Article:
Cambodia exported more than 5.8 thousand tonnes of dried tobacco leaves worth more than $17 million to nine countries last year, marking a 14 per cent and 28 per cent decline in volume and value, respectively, over 2019.
The Kingdom shipped out a total of 5,820.82 tonnes of leaves in 2020, down by 14.02 per cent from 6,769.97 tonnes in 2019, according to figures provided by Minister of Agriculture, Forestry and Fisheries Veng Sakhon.
Last year’s exports were valued at $17,462,460 million, falling 28.34 per cent from the $24,371,874.72 million clocked in 2019.
Buyers of Cambodian dried tobacco leaves were listed as Vietnam, Indonesia, Hungary, the United Arab Emirates, Belgium, South Africa, Greece, Singapore and Germany.
In 2016, Cambodia and Vietnam agreed on preferential duties for agriculture products crossing their shared border.
The Kingdom was allowed to export 3,000 tonnes of dried tobacco to Vietnam duty-free each year starting in 2016 under the agreement, which was renewed thrice for 2017-2019.
Tbong Khmum province has the largest tobacco growing area, followed by Kampong Cham and Kratie provinces, with Kandal province far behind. The harvest usually takes place from early March to late April.
Tbong Khmum provincial Department of Agriculture, Forestry and Fisheries director Heng Piseth told The Post that a notable portion of the province’s tobacco is sold to Vietnam, admitting that he did not know what the country’s exact quota was.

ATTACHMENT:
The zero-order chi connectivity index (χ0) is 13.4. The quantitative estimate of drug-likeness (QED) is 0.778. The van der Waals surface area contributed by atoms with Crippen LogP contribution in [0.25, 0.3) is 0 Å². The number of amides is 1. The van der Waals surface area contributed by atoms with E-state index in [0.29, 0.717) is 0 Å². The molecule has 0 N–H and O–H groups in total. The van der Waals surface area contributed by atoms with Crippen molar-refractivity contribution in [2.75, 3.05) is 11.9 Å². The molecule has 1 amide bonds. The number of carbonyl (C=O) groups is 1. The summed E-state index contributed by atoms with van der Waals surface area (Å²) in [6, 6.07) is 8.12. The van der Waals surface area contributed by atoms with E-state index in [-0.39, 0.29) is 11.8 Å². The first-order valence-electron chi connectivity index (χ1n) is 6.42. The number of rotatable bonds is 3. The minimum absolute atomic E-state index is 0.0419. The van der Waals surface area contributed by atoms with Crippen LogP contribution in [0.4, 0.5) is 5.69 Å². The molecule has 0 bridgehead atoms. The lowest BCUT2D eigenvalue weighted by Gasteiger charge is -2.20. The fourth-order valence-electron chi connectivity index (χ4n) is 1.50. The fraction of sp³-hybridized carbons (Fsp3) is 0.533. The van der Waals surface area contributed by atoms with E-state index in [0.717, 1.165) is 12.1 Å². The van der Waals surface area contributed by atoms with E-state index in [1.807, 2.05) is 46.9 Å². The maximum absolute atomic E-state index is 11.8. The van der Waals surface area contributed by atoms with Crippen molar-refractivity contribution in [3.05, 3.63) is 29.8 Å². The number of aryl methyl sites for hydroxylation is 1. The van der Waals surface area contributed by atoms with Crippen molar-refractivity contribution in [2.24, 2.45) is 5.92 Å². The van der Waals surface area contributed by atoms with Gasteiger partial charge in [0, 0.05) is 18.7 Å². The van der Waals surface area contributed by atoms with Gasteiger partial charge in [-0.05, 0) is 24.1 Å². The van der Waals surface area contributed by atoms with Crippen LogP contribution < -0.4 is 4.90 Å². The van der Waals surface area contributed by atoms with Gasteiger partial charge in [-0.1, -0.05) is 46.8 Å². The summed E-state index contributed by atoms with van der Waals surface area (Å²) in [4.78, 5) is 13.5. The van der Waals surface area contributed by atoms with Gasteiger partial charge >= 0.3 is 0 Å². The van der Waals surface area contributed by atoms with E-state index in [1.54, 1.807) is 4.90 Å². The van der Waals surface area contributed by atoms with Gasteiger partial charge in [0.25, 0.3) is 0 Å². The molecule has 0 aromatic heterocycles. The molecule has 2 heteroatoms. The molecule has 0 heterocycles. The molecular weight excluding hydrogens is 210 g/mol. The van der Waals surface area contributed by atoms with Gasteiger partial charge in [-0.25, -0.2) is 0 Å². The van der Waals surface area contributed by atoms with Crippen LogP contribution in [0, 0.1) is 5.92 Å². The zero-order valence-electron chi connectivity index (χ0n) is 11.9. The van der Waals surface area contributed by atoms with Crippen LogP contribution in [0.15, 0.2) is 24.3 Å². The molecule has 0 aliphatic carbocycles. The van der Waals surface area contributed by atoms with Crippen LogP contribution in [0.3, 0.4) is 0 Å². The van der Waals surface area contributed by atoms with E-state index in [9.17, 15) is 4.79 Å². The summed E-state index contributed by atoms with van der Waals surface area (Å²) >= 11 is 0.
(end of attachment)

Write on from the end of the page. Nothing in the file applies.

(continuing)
He said Chinese traders were buying up more of the leaves from the province’s farmers, but said he did not know where the product ended up.
This year, tobacco plantations in Tbong Khmum cover a total of 680ha and are yielding an average of 1.70 tonnes per hectare, Piseth said. As of March 16, the harvest in the province is more than 68 per cent.
Matt Sokkrey, a farmer in the province with 2.5ha of tobacco plants, said she expects to collect five to six tonnes for this year’s harvest.
She said the average wholesale price for high-quality tobacco now ranges from 8,500-10,000 riel ($2.10-2.47) per kilogramme, leaving much room to haggle with local traders.
“I’d like to ask traders to come and buy at a slightly more reasonable price. Farmers spend a lot of money on workers. We won’t break even if the rates are too low,” Sokkrey said.
Last year, the area under tobacco cultivation was 5,175ha, of which 4,875ha was harvested, producing 6,132 tonnes, representing a one per cent drop from 2019, ministry statistics show.